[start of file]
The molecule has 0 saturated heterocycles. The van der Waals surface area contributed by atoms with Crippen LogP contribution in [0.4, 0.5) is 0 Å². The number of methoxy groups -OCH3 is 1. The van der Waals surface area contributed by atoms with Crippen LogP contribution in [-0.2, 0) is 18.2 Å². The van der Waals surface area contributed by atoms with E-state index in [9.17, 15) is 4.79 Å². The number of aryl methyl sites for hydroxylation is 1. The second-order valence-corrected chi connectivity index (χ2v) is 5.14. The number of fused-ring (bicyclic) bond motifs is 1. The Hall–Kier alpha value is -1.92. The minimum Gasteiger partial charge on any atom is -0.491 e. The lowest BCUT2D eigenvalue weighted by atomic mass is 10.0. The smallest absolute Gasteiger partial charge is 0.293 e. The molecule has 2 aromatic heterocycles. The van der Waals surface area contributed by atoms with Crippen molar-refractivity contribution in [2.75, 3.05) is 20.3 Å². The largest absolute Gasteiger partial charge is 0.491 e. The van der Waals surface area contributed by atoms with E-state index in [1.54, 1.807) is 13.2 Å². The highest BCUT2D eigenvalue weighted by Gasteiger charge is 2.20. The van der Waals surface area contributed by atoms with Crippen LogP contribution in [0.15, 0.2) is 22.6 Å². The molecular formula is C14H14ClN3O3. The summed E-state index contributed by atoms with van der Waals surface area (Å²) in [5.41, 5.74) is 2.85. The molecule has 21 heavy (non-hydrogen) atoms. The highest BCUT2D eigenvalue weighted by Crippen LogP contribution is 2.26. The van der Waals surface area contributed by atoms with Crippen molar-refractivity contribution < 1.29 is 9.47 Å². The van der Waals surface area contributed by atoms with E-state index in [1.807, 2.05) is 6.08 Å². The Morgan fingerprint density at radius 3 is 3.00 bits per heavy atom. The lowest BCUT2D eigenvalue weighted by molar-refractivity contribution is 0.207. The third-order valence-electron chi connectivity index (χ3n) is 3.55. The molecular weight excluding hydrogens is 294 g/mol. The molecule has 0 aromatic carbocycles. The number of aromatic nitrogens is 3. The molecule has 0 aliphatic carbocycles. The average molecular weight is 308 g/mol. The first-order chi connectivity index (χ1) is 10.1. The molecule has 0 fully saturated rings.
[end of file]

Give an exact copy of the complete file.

The molecule has 0 saturated heterocycles. The van der Waals surface area contributed by atoms with Crippen LogP contribution in [0.4, 0.5) is 0 Å². The number of methoxy groups -OCH3 is 1. The van der Waals surface area contributed by atoms with Crippen LogP contribution in [-0.2, 0) is 18.2 Å². The van der Waals surface area contributed by atoms with E-state index in [9.17, 15) is 4.79 Å². The number of aryl methyl sites for hydroxylation is 1. The second-order valence-corrected chi connectivity index (χ2v) is 5.14. The number of fused-ring (bicyclic) bond motifs is 1. The Hall–Kier alpha value is -1.92. The minimum Gasteiger partial charge on any atom is -0.491 e. The lowest BCUT2D eigenvalue weighted by atomic mass is 10.0. The smallest absolute Gasteiger partial charge is 0.293 e. The molecule has 2 aromatic heterocycles. The van der Waals surface area contributed by atoms with Crippen molar-refractivity contribution in [2.75, 3.05) is 20.3 Å². The largest absolute Gasteiger partial charge is 0.491 e. The van der Waals surface area contributed by atoms with E-state index in [1.54, 1.807) is 13.2 Å². The highest BCUT2D eigenvalue weighted by Gasteiger charge is 2.20. The van der Waals surface area contributed by atoms with Crippen LogP contribution in [0.15, 0.2) is 22.6 Å². The molecular formula is C14H14ClN3O3. The summed E-state index contributed by atoms with van der Waals surface area (Å²) in [5.41, 5.74) is 2.85. The molecule has 21 heavy (non-hydrogen) atoms. The highest BCUT2D eigenvalue weighted by Crippen LogP contribution is 2.26. The van der Waals surface area contributed by atoms with Crippen molar-refractivity contribution < 1.29 is 9.47 Å². The van der Waals surface area contributed by atoms with E-state index in [1.807, 2.05) is 6.08 Å². The Morgan fingerprint density at radius 3 is 3.00 bits per heavy atom. The lowest BCUT2D eigenvalue weighted by molar-refractivity contribution is 0.207. The third-order valence-electron chi connectivity index (χ3n) is 3.55. The molecular weight excluding hydrogens is 294 g/mol. The molecule has 0 aromatic carbocycles. The number of aromatic nitrogens is 3. The molecule has 0 aliphatic carbocycles. The average molecular weight is 308 g/mol. The first-order chi connectivity index (χ1) is 10.1. The molecule has 0 fully saturated rings.